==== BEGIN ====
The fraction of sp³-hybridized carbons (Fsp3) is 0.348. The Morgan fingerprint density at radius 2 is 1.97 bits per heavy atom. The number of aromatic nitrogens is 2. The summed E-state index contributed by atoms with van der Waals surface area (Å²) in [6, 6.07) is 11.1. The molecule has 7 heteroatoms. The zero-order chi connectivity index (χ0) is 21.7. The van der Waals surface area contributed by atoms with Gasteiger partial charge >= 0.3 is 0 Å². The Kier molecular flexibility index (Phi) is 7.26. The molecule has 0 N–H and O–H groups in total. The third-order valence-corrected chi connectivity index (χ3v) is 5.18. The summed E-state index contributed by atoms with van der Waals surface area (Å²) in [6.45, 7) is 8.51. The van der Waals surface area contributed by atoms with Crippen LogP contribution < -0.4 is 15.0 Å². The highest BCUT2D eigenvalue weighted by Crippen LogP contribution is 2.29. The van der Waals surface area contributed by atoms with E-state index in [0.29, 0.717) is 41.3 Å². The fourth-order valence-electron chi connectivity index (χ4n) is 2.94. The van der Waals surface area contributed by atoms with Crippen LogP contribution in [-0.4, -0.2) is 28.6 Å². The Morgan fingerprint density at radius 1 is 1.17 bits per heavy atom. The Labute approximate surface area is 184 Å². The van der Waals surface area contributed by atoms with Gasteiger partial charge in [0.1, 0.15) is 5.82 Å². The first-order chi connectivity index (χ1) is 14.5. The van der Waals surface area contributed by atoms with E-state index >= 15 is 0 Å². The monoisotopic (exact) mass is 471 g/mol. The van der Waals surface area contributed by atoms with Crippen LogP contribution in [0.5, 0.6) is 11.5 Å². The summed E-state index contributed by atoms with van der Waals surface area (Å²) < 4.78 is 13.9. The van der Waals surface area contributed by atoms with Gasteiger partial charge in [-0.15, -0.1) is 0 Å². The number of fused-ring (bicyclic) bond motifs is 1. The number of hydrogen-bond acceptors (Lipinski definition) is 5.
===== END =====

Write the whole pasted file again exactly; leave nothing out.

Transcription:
The fraction of sp³-hybridized carbons (Fsp3) is 0.348. The Morgan fingerprint density at radius 2 is 1.97 bits per heavy atom. The number of aromatic nitrogens is 2. The summed E-state index contributed by atoms with van der Waals surface area (Å²) in [6, 6.07) is 11.1. The molecule has 7 heteroatoms. The zero-order chi connectivity index (χ0) is 21.7. The van der Waals surface area contributed by atoms with Gasteiger partial charge >= 0.3 is 0 Å². The Kier molecular flexibility index (Phi) is 7.26. The molecule has 0 N–H and O–H groups in total. The third-order valence-corrected chi connectivity index (χ3v) is 5.18. The summed E-state index contributed by atoms with van der Waals surface area (Å²) in [6.45, 7) is 8.51. The van der Waals surface area contributed by atoms with Crippen LogP contribution < -0.4 is 15.0 Å². The highest BCUT2D eigenvalue weighted by Crippen LogP contribution is 2.29. The van der Waals surface area contributed by atoms with E-state index in [0.29, 0.717) is 41.3 Å². The fourth-order valence-electron chi connectivity index (χ4n) is 2.94. The van der Waals surface area contributed by atoms with Crippen LogP contribution in [-0.4, -0.2) is 28.6 Å². The Morgan fingerprint density at radius 1 is 1.17 bits per heavy atom. The Labute approximate surface area is 184 Å². The van der Waals surface area contributed by atoms with Gasteiger partial charge in [0.1, 0.15) is 5.82 Å². The first-order chi connectivity index (χ1) is 14.5. The van der Waals surface area contributed by atoms with E-state index >= 15 is 0 Å². The monoisotopic (exact) mass is 471 g/mol. The van der Waals surface area contributed by atoms with Crippen LogP contribution in [0.5, 0.6) is 11.5 Å². The summed E-state index contributed by atoms with van der Waals surface area (Å²) < 4.78 is 13.9. The van der Waals surface area contributed by atoms with Gasteiger partial charge in [-0.15, -0.1) is 0 Å². The number of fused-ring (bicyclic) bond motifs is 1. The number of hydrogen-bond acceptors (Lipinski definition) is 5.